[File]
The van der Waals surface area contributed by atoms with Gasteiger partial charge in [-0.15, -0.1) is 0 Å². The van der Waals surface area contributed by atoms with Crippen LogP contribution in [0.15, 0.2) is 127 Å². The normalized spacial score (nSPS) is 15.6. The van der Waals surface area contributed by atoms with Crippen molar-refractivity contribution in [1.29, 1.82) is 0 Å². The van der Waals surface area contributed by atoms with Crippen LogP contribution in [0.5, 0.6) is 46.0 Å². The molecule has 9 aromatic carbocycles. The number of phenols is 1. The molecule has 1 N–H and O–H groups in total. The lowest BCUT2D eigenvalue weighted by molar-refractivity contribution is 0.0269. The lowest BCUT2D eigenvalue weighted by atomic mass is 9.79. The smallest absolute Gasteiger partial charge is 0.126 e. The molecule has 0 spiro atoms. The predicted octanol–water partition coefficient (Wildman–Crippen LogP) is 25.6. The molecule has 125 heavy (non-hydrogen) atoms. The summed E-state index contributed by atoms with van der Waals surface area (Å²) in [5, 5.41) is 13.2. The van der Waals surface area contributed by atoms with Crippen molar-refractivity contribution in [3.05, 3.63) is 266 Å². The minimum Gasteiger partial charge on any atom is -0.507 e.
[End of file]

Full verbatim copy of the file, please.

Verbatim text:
The van der Waals surface area contributed by atoms with Gasteiger partial charge in [-0.15, -0.1) is 0 Å². The van der Waals surface area contributed by atoms with Crippen LogP contribution in [0.15, 0.2) is 127 Å². The normalized spacial score (nSPS) is 15.6. The van der Waals surface area contributed by atoms with Crippen molar-refractivity contribution in [1.29, 1.82) is 0 Å². The van der Waals surface area contributed by atoms with Crippen LogP contribution in [0.5, 0.6) is 46.0 Å². The molecule has 9 aromatic carbocycles. The number of phenols is 1. The molecule has 1 N–H and O–H groups in total. The lowest BCUT2D eigenvalue weighted by molar-refractivity contribution is 0.0269. The lowest BCUT2D eigenvalue weighted by atomic mass is 9.79. The smallest absolute Gasteiger partial charge is 0.126 e. The molecule has 0 spiro atoms. The predicted octanol–water partition coefficient (Wildman–Crippen LogP) is 25.6. The molecule has 125 heavy (non-hydrogen) atoms. The summed E-state index contributed by atoms with van der Waals surface area (Å²) in [5, 5.41) is 13.2. The van der Waals surface area contributed by atoms with Crippen molar-refractivity contribution in [3.05, 3.63) is 266 Å². The minimum Gasteiger partial charge on any atom is -0.507 e.